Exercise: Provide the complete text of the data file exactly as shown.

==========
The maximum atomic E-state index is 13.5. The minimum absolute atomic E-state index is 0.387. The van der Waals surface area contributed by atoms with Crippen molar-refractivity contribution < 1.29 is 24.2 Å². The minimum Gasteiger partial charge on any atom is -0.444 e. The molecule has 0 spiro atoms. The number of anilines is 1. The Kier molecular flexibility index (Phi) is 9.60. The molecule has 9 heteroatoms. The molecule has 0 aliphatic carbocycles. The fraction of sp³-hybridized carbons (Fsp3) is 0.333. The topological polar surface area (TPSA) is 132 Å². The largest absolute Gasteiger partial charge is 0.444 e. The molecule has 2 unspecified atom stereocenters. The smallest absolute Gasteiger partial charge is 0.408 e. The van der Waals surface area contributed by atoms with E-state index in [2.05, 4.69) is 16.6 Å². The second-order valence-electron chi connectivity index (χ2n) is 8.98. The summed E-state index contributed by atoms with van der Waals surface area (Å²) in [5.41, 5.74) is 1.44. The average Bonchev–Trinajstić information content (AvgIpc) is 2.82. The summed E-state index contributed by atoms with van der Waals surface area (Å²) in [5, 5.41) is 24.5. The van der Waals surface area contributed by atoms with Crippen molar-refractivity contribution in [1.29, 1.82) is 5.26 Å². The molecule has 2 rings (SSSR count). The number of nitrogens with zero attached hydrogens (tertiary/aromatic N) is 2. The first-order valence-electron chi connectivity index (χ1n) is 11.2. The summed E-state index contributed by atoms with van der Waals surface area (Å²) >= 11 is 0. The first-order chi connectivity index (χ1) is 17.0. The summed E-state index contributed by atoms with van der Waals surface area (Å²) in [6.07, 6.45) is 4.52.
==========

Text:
The maximum atomic E-state index is 13.5. The minimum absolute atomic E-state index is 0.387. The van der Waals surface area contributed by atoms with Crippen molar-refractivity contribution < 1.29 is 24.2 Å². The minimum Gasteiger partial charge on any atom is -0.444 e. The molecule has 0 spiro atoms. The number of anilines is 1. The Kier molecular flexibility index (Phi) is 9.60. The molecule has 9 heteroatoms. The molecule has 0 aliphatic carbocycles. The fraction of sp³-hybridized carbons (Fsp3) is 0.333. The topological polar surface area (TPSA) is 132 Å². The largest absolute Gasteiger partial charge is 0.444 e. The molecule has 2 unspecified atom stereocenters. The smallest absolute Gasteiger partial charge is 0.408 e. The van der Waals surface area contributed by atoms with E-state index in [2.05, 4.69) is 16.6 Å². The second-order valence-electron chi connectivity index (χ2n) is 8.98. The summed E-state index contributed by atoms with van der Waals surface area (Å²) in [5.41, 5.74) is 1.44. The average Bonchev–Trinajstić information content (AvgIpc) is 2.82. The summed E-state index contributed by atoms with van der Waals surface area (Å²) in [5, 5.41) is 24.5. The van der Waals surface area contributed by atoms with Crippen molar-refractivity contribution in [1.29, 1.82) is 5.26 Å². The molecule has 2 rings (SSSR count). The number of nitrogens with zero attached hydrogens (tertiary/aromatic N) is 2. The first-order valence-electron chi connectivity index (χ1n) is 11.2. The summed E-state index contributed by atoms with van der Waals surface area (Å²) >= 11 is 0. The first-order chi connectivity index (χ1) is 17.0. The summed E-state index contributed by atoms with van der Waals surface area (Å²) in [6.07, 6.45) is 4.52.